2. Is it really better if you set up a company?
In Spain there are several legal options for running a business, and there is no single answer for all types of activity. Each organization has different compliance and management obligations, and costs that you will have to face. You may consider being a self-employed entrepreneur or maybe incorporating a private or public limited company, which can have various management and shareholding structures. The possibilities are multiple and will depend on your needs and your business plan. Get assistance from an expert lawyer who will advise on the pros and cons of each option.

3. Negotiate your contracts and put them in writing
Don't just sign the contracts that your providers or partners give to you. Negotiate every single agreement so that you ensure to get the best out of them and that your goals are clearly expressed. Keep contracts simple, but accurate in terms of what you are looking for (for example – and especially- in respect of the contract with your web developer, where you must also be careful regarding which party owns the rights in the resulting website). And always ensure that all your deals and agreements are confirmed in writing. Please note that anything that is agreed verbally is often very difficult to put into effect when problems arise. If you reach an agreement verbally, ask for - or send - a confirmation in writing.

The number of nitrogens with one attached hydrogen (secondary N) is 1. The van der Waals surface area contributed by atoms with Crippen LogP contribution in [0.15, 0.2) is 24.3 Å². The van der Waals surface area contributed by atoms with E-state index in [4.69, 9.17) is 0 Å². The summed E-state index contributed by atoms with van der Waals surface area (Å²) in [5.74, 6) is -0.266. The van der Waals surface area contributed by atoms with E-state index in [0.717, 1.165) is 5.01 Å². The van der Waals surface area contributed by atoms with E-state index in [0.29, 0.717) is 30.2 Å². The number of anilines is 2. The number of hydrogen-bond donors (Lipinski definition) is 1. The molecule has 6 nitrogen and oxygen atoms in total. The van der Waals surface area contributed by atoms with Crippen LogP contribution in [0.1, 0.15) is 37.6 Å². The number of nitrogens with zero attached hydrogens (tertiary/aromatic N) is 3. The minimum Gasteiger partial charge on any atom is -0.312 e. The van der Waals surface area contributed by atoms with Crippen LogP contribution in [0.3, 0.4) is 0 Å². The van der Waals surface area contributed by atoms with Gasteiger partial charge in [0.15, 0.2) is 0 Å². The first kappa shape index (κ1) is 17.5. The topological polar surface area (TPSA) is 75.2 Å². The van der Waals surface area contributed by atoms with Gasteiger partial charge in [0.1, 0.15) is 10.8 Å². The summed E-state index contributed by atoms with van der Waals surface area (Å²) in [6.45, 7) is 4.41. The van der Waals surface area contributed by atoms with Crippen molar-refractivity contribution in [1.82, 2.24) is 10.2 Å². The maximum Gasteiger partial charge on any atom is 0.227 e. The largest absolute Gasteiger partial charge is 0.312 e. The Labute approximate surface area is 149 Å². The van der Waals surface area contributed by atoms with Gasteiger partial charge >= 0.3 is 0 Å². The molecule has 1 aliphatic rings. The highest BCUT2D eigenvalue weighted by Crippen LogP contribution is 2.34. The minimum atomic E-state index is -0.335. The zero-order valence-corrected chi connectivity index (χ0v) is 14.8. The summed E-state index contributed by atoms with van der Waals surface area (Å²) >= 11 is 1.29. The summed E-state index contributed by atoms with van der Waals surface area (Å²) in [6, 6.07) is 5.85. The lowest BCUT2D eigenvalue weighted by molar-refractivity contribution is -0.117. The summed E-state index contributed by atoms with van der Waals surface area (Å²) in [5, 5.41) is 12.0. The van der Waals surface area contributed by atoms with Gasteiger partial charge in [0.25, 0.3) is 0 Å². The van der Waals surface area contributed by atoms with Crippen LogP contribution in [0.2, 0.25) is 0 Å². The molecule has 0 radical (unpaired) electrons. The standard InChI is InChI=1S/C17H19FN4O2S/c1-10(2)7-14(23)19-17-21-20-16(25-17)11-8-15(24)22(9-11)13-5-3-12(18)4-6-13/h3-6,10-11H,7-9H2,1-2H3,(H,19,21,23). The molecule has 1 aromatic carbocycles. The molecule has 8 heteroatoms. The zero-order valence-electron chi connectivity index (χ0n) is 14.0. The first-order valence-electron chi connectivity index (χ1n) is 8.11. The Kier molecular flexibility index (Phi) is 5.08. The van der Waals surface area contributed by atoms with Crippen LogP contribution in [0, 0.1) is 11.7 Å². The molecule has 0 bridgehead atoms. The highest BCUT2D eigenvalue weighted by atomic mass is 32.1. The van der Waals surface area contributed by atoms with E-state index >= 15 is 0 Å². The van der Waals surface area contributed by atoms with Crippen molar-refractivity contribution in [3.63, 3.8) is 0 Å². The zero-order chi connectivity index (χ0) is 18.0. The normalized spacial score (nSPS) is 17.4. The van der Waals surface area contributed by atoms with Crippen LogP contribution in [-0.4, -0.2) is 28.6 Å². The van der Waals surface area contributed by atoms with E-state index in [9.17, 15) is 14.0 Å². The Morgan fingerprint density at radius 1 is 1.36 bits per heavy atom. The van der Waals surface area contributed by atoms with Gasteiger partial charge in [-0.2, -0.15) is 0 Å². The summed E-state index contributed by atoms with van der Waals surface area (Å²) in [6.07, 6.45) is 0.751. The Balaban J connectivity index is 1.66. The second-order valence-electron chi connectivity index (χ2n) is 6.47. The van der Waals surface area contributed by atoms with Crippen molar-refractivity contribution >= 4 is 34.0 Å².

4. Protect your intellectual and industrial property
In Spain industrial property stands for trademarks, trade names and patents, while intellectual property refers to any original intellectual work or creation. Each of them is subject to different regulations which offer different types of legal protection. In relation to industrial property, before using a new name for your service (in particular, don’t just assume that since a domain name is available you can use it as a trade name) or launching a new design or product, do a trademark search and in appropriate cases a patent search to avoid possible conflict with an existing product or patent. Get a trademark clearance from a qualified intellectual property attorney and once it is cleared, file for the trademark registration. In respect of intellectual property, think how important your website original content, creations and work are for your business. If they are, consider registering them and/or depositing them with a notary to ensure an enhanced protection.